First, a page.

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The coronavirus pandemic continues to evolve on a daily basis, and uncertainty remains on when states will lift their shelter-in-place orders and the economy will reopen. To get a big-picture view of the pandemic’s effects on the multifamily industry, MFE looked to several leading industry owners and property management firms in early April. Here, they share their top short-term and long-term concerns regarding capital, production, investment, and renters, as well as a glimpse into how their firms are responding to the crisis.

The participants include:

  • Robert Hart, president and CEO, TruAmerica
  • John Isakson, CFO, Preferred Apartment Communities
  • A. David Lynd, CEO, LYND
  • Milton Pratt, executive vice president of development, The Michaels Organization
  • David Schwartz, CEO and chairman, Waterton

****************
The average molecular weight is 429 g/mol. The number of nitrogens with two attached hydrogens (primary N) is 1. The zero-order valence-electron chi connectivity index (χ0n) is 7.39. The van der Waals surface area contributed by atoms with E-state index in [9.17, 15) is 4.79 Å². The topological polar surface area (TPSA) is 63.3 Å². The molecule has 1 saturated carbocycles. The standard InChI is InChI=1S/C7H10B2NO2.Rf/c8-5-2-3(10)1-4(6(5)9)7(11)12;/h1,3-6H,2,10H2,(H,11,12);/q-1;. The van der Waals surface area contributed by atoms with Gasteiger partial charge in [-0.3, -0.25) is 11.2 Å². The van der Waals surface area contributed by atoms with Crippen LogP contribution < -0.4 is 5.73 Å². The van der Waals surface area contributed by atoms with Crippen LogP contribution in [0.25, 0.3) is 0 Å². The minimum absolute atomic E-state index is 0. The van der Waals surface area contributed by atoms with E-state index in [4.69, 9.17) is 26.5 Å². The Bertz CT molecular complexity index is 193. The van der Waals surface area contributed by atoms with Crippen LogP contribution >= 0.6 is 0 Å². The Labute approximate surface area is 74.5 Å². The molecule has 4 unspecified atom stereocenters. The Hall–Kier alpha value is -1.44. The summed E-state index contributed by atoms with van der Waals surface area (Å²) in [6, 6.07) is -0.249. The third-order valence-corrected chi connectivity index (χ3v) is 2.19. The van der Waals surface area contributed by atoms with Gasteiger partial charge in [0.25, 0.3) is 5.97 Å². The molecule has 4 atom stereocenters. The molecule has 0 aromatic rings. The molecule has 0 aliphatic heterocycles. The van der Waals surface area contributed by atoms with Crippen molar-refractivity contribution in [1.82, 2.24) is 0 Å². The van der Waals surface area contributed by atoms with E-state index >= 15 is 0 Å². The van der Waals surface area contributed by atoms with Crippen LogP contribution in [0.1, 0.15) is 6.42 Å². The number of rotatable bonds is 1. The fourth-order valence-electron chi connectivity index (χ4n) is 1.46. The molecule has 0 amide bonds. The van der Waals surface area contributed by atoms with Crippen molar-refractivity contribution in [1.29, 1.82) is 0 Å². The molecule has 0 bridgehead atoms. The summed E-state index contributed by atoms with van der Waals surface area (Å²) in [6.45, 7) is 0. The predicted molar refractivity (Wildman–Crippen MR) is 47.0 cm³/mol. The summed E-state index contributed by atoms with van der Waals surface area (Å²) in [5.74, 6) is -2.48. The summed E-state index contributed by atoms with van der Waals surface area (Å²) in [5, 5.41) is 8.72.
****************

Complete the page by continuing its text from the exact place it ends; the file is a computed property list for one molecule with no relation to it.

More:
• Marcie Williams, president, RKW Residential

MFE: What has been the coronavirus’ effect on multifamily housing and its finance markets, and how are investors and lenders responding so far?

Robert Hart, president and CEO, TruAmerica
Brian McCarthy Robert Hart, president and CEO, TruAmerica

Hart: The biggest effect of the current coronavirus disruption is around the uncertainty of the impact of the accelerating job losses and the ability for residents to pay their rent. The short-term impact is the existing sales transaction market has all but dried up with small exceptions for deals that were in contract with large hard money deposits and private buyers needing to fulfill tax exchanges. The majority of sellers have pulled their listings off the market and will consider remarketing at a later date. Until there are more data points on property collections, it is difficult to project values until investors know how to price and underwrite the rent roll of properties. Many investors will sit on the sidelines until they get conviction around this event being a short-term disruption with a V-shaped recovery later this year or a longer-term deep recession that has a the potential to do more permanent damage with no end in sight.